Have you been to a tee-ball game lately? Did you hear the score? You may be surprised to learn that the score is not kept and there are no league standings, such as what team is in first, second, third or dead last. Despite the idea that there are no standings and no recognized winners or losers, at the end of the season all the teams celebrate with a pizza party and most likely every child will receive the same size reward, regardless of their team and or personal performance. Another example that is similar to, yet different in many respects is the all too often young child in the toy aisle stomping up and down for a toy until the mother or father finally shouts, "Fine, you can have it!"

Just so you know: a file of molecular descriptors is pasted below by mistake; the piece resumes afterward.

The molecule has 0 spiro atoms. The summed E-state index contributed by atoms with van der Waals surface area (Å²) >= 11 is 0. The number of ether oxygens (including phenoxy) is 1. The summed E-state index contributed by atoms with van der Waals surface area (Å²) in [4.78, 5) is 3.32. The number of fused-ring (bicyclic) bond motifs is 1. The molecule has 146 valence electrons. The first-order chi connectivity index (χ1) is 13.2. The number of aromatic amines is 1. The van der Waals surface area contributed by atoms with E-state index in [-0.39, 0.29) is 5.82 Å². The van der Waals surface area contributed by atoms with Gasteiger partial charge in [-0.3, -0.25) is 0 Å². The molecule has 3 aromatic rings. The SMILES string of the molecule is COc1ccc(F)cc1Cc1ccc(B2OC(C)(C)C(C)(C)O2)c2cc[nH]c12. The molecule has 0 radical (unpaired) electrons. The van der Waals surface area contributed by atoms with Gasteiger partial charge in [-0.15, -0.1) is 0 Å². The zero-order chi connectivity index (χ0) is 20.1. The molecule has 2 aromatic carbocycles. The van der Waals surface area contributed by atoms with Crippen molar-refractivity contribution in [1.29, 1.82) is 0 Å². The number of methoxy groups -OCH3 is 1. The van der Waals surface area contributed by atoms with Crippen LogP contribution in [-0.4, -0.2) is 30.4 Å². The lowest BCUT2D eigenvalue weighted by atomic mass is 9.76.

Although these are only two observations, arguably they underscore a larger movement that is predicated on indulging young children and shielding them from the realization that sometimes you lose and sometimes you cannot get what you want. It seems that over time, as the nation has become wealthier, this type of pampering has led to generational changes in the United States with the younger generation being taught that it is OK to seek reward when you are not successful and it is OK to buy, even when you do not have the means to afford it. Perhaps it is this type of education that has made us accept the concept of bailing out a company when they should have failed, supporting a homeowner when they borrowed more than should, or paying for unemployment when individuals do not save anything and the list goes on.